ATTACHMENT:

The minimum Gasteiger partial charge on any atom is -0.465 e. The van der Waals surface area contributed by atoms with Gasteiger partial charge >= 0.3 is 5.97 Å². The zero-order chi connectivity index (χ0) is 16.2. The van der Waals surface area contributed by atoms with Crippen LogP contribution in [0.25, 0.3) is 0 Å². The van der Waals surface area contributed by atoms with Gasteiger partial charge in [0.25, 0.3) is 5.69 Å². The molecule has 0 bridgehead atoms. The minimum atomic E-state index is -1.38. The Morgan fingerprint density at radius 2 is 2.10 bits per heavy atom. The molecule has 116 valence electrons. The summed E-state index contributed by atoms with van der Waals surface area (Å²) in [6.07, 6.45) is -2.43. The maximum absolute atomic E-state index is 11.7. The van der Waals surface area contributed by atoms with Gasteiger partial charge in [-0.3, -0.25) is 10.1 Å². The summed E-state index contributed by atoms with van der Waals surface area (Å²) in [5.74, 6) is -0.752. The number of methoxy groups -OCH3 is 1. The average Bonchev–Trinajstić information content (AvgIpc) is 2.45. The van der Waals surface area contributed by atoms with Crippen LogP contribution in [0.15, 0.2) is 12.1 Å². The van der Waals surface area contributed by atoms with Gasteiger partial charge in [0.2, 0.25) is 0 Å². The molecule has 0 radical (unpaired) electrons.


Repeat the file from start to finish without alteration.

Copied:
The minimum Gasteiger partial charge on any atom is -0.465 e. The van der Waals surface area contributed by atoms with Gasteiger partial charge >= 0.3 is 5.97 Å². The zero-order chi connectivity index (χ0) is 16.2. The van der Waals surface area contributed by atoms with Crippen LogP contribution in [0.25, 0.3) is 0 Å². The van der Waals surface area contributed by atoms with Gasteiger partial charge in [0.25, 0.3) is 5.69 Å². The molecule has 0 bridgehead atoms. The minimum atomic E-state index is -1.38. The Morgan fingerprint density at radius 2 is 2.10 bits per heavy atom. The molecule has 116 valence electrons. The summed E-state index contributed by atoms with van der Waals surface area (Å²) in [6.07, 6.45) is -2.43. The maximum absolute atomic E-state index is 11.7. The van der Waals surface area contributed by atoms with Gasteiger partial charge in [-0.3, -0.25) is 10.1 Å². The summed E-state index contributed by atoms with van der Waals surface area (Å²) in [5.74, 6) is -0.752. The number of methoxy groups -OCH3 is 1. The average Bonchev–Trinajstić information content (AvgIpc) is 2.45. The van der Waals surface area contributed by atoms with Crippen LogP contribution in [0.15, 0.2) is 12.1 Å². The van der Waals surface area contributed by atoms with Gasteiger partial charge in [0.2, 0.25) is 0 Å². The molecule has 0 radical (unpaired) electrons.